For the next two weeks I am based at the University of the Witwatersrand in Johannesburg as a visiting researcher. South Africa and its extraordinary transformation from Apartheid to democracy is of course of great interest to a human rights scholar. I spent the week end immersing myself into the country’s troubled past and visited the highly recommended Apartheid Museum, as well as the famous township of Soweto.
On Wednesday 16 October I will deliver a lecture entitled “Should Multinational Corporations be Held Liable for Having Done Business with the Apartheid Regime?” The question is undoubtedly controversial and has been specifically looked at in two separate and prestigious forums: the South African Truth and Reconciliation Commission (TRC) and US Federal Courts. I wrote about the proceedings before US Courts in a previous blog post.
The issue of liability is of both a moral and legal nature. Establishing liability in law necessarily implies a strict chain of causation, and as demonstrated by the Apartheid litigation in the United States, complex jurisdictional questions arise that can stand in the way and prevent the case from being considered on the merits. By contrast, if one phrases the question as a purely moral one, it is much easier to establish links between global business and rogue regimes, such as the Apartheid regime. The TRC adopted the latter approach and although it is more cautious in other parts of the report it eventually concluded, quite bluntly, that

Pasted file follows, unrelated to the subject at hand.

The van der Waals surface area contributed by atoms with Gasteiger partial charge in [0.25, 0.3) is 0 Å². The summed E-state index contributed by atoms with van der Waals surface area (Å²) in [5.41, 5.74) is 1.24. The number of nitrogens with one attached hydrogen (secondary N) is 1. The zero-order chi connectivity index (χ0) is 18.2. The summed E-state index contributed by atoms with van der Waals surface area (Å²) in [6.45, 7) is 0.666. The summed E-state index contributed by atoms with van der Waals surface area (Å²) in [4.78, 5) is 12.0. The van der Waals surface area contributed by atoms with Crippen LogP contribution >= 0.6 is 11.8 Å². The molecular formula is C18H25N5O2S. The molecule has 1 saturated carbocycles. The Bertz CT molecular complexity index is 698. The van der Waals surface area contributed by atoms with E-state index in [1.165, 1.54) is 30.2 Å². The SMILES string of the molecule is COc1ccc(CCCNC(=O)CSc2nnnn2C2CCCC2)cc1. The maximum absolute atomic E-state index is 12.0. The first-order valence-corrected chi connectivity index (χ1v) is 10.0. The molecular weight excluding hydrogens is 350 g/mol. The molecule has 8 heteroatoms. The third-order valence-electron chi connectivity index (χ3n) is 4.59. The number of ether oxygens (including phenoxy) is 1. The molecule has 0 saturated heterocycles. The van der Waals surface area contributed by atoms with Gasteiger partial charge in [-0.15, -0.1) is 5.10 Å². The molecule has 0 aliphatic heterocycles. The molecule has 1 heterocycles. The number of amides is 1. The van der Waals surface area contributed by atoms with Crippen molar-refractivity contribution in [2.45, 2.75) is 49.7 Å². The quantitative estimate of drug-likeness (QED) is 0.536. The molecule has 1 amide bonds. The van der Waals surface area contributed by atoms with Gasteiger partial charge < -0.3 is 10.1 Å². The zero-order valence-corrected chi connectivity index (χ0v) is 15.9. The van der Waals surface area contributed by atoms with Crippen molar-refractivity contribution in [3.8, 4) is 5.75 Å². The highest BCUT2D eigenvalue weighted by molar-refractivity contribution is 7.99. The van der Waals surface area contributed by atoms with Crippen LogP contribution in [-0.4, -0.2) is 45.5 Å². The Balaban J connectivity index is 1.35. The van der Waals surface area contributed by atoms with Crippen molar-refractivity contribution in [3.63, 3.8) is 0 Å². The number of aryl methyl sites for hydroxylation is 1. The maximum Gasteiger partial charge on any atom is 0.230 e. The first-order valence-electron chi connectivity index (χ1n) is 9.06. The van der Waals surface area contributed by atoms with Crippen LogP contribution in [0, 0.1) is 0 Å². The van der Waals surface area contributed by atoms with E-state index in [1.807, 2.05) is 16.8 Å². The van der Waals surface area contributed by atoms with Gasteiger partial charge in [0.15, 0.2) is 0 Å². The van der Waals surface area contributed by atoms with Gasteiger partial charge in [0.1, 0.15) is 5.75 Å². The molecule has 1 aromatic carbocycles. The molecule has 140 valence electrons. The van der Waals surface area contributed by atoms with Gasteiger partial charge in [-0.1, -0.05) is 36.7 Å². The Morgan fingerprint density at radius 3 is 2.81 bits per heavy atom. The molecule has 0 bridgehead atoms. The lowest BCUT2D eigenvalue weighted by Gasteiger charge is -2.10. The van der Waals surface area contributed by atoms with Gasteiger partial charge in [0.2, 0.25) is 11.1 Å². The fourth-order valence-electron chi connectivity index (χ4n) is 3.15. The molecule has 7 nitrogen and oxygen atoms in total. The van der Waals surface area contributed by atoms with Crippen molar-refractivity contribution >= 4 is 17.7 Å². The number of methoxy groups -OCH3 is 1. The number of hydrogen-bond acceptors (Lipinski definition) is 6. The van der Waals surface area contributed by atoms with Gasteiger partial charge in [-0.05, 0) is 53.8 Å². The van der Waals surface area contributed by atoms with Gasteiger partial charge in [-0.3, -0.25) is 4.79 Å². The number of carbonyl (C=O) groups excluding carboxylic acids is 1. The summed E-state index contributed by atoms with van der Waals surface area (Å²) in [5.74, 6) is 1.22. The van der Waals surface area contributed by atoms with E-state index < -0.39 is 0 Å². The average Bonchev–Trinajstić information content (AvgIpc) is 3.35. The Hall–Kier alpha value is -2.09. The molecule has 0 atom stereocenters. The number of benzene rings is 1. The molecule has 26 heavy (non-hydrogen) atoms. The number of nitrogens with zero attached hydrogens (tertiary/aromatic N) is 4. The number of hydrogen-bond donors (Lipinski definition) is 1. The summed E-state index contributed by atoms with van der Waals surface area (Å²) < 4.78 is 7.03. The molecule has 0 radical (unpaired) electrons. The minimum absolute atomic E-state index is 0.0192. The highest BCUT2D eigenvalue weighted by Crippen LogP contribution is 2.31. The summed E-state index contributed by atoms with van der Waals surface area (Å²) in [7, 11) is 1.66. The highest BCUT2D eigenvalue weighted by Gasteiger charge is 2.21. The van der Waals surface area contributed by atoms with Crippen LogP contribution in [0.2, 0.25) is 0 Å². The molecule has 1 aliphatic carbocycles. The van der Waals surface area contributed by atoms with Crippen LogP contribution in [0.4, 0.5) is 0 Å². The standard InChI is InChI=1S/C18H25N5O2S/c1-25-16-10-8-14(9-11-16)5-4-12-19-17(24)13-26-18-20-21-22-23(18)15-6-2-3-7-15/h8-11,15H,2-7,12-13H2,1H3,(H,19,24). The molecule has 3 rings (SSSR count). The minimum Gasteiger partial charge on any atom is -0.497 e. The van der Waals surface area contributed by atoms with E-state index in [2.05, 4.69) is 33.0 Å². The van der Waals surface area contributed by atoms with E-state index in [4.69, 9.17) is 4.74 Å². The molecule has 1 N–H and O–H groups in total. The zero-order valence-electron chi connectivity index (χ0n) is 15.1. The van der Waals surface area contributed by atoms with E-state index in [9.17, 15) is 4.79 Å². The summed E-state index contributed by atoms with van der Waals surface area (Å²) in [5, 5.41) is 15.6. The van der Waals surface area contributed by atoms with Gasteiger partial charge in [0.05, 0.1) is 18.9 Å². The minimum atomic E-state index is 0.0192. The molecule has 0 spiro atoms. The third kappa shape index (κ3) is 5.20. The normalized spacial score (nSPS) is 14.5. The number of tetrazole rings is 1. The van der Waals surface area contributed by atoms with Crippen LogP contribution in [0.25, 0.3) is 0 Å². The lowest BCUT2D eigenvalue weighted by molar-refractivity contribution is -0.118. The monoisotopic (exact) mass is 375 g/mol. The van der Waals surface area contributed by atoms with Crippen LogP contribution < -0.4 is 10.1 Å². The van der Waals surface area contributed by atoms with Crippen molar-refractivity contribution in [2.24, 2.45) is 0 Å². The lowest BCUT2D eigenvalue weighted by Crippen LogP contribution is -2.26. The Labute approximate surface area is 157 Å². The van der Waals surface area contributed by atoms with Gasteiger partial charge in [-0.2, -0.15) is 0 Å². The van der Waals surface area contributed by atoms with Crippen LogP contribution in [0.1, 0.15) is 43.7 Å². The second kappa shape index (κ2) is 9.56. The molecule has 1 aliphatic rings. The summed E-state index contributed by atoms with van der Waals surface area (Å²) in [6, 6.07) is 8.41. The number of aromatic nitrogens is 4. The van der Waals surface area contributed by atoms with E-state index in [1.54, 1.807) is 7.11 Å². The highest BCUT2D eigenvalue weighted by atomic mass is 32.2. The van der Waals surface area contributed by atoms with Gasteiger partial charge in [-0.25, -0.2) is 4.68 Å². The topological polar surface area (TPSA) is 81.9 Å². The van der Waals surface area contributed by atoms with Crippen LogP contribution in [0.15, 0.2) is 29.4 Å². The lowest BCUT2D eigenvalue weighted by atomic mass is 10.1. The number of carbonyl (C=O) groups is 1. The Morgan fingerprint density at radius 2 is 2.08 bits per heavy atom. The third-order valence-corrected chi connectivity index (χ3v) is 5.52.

Business was central to the economy that sustained the South African state during the apartheid years. Certain businesses, especially the mining industry, were involved in helping to design and implement apartheid policies. Other businesses benefited from co-operating with the security structures of the former state. Most businesses benefited from operating in a racially structured context. [TRC Report, Vol IV, Chapter 2, para. 161].
What is particularly interesting in the South African example is that room was made for the question of liability to be approached from both moral and legal angles, arguably allowing for a better and perhaps more balanced understanding of the issues.